Most pet lovers are looking forward to spend a long time with their puppy and are extremely enthusiastic when they learn they have home teaching moments with their precious companion. All too often, the reality of puppy home teaching and dog training encompasses such challenges as a puppy’s limited eye sight and the constraints of a dog fenced yard. While a puppy’s first few weeks with you are crucial to forming your dog’s behavior as he grows into an adult dog, they can also be dangers for a newly inscribed puppy.
You have to remember that the puppy’s personality, temperament, and experiences prior to coming to live with you will play a huge role in his early development. Puppies’ understanding of the world and their ability to cope with situations, are wholly dependent on the human’s ability to meet his puppy needs.
If you want to have a well-behaved puppy, he needs to be meets three critical criteria:
· His vaccinations should be up-to-date
· His first few weeks with you should be as homogenic as possible
· You should teach him manners
While all puppies are cute, playful, and fun to be around, you should note that approaches should be gentle; while instructing the puppy you should never use any promise structure or control methods that would Veer away from the goal you are building. Puppies’ interactions with their environments are)* societies of interactions and learning is happening by all that live in that space.
There is no place for rough, loud, and sudden corrections. Puppies and dogs that were taken from their litters too early tend to be more difficult to potty train because they aren’t given as much time in which to learn desirable behaviors. It’s up to you to take the puppy’s bad habits in stride.
All puppies should come to be checked for diseases and parasites and if a majority of kennel collapse are necessary, this should be done as soon as possible. If you cannot afford the expense of eating, request your veterinarian to provide the necessary service.
If possible, wait until the puppy is older enough to prevent needs for further preventative measures. In fact, once your puppy appears healthy, you should consider his demands for training and his future diet.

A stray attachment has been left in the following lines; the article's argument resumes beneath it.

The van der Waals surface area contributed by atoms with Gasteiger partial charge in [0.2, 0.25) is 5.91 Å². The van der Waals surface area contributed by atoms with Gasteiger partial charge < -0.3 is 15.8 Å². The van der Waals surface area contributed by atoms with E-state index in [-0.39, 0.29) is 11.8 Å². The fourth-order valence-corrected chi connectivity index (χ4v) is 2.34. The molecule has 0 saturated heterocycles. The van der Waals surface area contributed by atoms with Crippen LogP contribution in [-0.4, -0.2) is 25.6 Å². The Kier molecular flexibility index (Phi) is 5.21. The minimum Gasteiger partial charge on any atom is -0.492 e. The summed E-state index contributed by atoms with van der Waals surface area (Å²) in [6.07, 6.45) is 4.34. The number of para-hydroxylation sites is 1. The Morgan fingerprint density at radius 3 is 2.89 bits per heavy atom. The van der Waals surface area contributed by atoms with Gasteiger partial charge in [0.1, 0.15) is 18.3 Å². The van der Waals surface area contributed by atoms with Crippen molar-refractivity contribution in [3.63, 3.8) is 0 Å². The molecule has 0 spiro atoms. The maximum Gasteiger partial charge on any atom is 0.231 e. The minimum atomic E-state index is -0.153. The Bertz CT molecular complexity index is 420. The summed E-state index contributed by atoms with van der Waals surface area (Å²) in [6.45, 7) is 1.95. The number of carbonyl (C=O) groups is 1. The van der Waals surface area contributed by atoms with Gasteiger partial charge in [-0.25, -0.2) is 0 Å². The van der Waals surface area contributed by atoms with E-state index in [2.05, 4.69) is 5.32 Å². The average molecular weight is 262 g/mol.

*Note: many puppy designs may not show up until a puppy is at least 2 months old. Appearance of puppies is a function of their diet and hormones, not by much, but it is a useful tool for determining likely problems.
Puppies and their Behaviors
A young puppy is all cute and cuddly, but you need to begin teaching him behaviors as soon as you have brought him home. If you allow a puppy to grow into a full-grown dog that bad habits are no longer any fun to break, it is more difficult to reverse.
Puppies want to please their owners and other dogs, so one of the first bad habits you should work to reverse is the incessant barking. You may already know that barking is annoying for you, and it is important to be mindful of allowing your dog to communicate, but allowing constant barking is a must to fight off what can quickly turn into a bad habit.
You can achieve this by first rewarding and praising your dog for barking when it is appropriate. Your dog will be happier and will be a lot less likely to bark indiscriminately.
What you don’t want to do is to let your dog’s barking carry on for extended periods of time, or to never stop the barking. Whatever you do, the barking should be brought under control within a few short weeks. If your dog’s barking is still bringing you annoyance, it is time to bring the dog under control by applying some of the training techniques described in this article. With patience and persistence you should be able to teach your dog that excessive barking isn’t tolerated.
Bring the Teach-ulus Home
When you bring your puppy home, you’ll want to begin the reward-based training as soon as possible. Try to bring the crate home the same time each day you arrive. Put a toy or two into the crate to lure your puppy in for the first time. If you take your dog out to a design restaurant for a nice meal make sure the training has taken affect first. Once they have explored the crate, try to roll the door to the crate so it is open. If your puppy an precedent to enter, close the door every time and turn the knob so it won’t close accidentally. Praise your puppy for going in and then allow him to come out.
If your puppy does not go in, close the door and try to hold the pup in place. You may need to try twice or even three times until your puppy is secure in his spot. Gradually begin to leave him in the crate for longer periods of time so he gets used to being in his little den.